It’s hard to think that it’s been nearly seven years since the NHL agreed on a Collective Bargaining Agreement following the lockout that saw the complete termination of the 2004-05 season.
That agreement is set to expire this September, and it’s back to the negotiating table for the League and the NHLPA. According to Commissioner Gary Bettman, neither side has begun discussing a new agreement, but talks will start “sooner rather than later, but we’re not there yet.”
Obviously it is still several months away, but analysts believe a lockout — possibly similar to the one the NBA dealt with this season — is not out of the question. One indication that both sides are prepared to play hardball is the Players Association vetoing the League’s proposed re-alignment plans. Bettman expressed his disappointment with the players, and said the League would explore all of its options to find a solution, including using legal actions.
Another reason to be worried is Donald Fehr, the leader of the Player’s Association. The name alone should send chills up any sports fan’s spine. Fehr was at the helm during the 1994-95 MLB lockout, showing he isn’t scared to keep his players off the field to get the best deal possible for his players.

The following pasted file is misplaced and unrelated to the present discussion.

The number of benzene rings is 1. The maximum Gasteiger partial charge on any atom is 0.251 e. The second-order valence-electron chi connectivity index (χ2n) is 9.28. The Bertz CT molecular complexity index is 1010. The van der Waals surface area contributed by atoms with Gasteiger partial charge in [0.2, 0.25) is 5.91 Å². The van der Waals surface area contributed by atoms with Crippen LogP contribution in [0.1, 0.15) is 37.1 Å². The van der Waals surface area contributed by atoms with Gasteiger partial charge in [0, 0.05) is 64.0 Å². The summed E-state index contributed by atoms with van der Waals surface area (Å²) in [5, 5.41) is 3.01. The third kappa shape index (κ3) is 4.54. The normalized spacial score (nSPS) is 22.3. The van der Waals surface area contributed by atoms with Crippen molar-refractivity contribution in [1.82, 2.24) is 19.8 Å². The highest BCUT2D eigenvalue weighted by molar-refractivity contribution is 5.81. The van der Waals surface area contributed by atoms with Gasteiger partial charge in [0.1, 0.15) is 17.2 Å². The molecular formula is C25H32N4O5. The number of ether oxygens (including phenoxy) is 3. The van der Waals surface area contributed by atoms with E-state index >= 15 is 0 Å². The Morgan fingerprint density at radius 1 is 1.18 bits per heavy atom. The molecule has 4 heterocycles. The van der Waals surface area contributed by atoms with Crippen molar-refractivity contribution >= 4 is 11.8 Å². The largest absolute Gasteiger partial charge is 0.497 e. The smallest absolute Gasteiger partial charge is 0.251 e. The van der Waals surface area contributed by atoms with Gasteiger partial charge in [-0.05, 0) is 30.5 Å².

A lockout would be devastating for the NHL, which is gaining popularity and continues to out arenas year after year. A lockout just six years after losing an entire season would be hard to come back from. The die-hard fans would return, but the casual fans the League has been able to attract with events like the Winter Classic and four-straight stellar Stanley Cup finals with all big-market clubs would be hard to attract back to the game following any work stoppage.
Fans should remain cautiously optimistic and hope the League and its players understand what is at stake, as they walk a thin line this summer on labor talks.
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